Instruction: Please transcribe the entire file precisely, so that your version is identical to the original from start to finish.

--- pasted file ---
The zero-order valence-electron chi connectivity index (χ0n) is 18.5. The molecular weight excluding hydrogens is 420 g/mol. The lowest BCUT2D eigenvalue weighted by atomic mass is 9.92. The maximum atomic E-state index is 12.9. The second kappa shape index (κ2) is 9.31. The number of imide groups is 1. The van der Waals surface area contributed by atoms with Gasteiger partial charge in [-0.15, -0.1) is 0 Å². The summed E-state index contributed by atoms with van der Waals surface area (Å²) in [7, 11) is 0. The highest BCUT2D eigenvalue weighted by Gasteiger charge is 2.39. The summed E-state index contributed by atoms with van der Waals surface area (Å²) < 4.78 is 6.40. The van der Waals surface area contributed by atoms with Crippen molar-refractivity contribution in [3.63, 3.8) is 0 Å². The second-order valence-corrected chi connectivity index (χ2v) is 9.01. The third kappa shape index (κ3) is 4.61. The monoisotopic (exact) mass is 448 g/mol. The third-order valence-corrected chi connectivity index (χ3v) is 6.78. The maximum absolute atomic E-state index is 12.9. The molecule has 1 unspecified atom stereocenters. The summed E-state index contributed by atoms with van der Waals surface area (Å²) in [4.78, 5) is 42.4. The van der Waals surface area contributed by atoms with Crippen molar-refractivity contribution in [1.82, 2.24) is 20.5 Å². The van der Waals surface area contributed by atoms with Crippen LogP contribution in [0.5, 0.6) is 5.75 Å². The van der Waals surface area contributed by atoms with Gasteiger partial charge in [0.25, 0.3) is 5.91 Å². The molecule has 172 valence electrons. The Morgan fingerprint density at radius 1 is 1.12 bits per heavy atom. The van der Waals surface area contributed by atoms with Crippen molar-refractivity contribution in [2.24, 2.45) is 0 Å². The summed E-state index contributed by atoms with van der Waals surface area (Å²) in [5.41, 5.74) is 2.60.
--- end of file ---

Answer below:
The zero-order valence-electron chi connectivity index (χ0n) is 18.5. The molecular weight excluding hydrogens is 420 g/mol. The lowest BCUT2D eigenvalue weighted by atomic mass is 9.92. The maximum atomic E-state index is 12.9. The second kappa shape index (κ2) is 9.31. The number of imide groups is 1. The van der Waals surface area contributed by atoms with Gasteiger partial charge in [-0.15, -0.1) is 0 Å². The summed E-state index contributed by atoms with van der Waals surface area (Å²) in [7, 11) is 0. The highest BCUT2D eigenvalue weighted by Gasteiger charge is 2.39. The summed E-state index contributed by atoms with van der Waals surface area (Å²) < 4.78 is 6.40. The van der Waals surface area contributed by atoms with Crippen molar-refractivity contribution in [3.63, 3.8) is 0 Å². The second-order valence-corrected chi connectivity index (χ2v) is 9.01. The third kappa shape index (κ3) is 4.61. The monoisotopic (exact) mass is 448 g/mol. The third-order valence-corrected chi connectivity index (χ3v) is 6.78. The maximum absolute atomic E-state index is 12.9. The molecule has 1 unspecified atom stereocenters. The summed E-state index contributed by atoms with van der Waals surface area (Å²) in [4.78, 5) is 42.4. The van der Waals surface area contributed by atoms with Crippen molar-refractivity contribution in [1.82, 2.24) is 20.5 Å². The van der Waals surface area contributed by atoms with Crippen LogP contribution in [0.5, 0.6) is 5.75 Å². The van der Waals surface area contributed by atoms with Gasteiger partial charge in [0.25, 0.3) is 5.91 Å². The molecule has 172 valence electrons. The Morgan fingerprint density at radius 1 is 1.12 bits per heavy atom. The van der Waals surface area contributed by atoms with Crippen molar-refractivity contribution in [2.24, 2.45) is 0 Å². The summed E-state index contributed by atoms with van der Waals surface area (Å²) in [5.41, 5.74) is 2.60.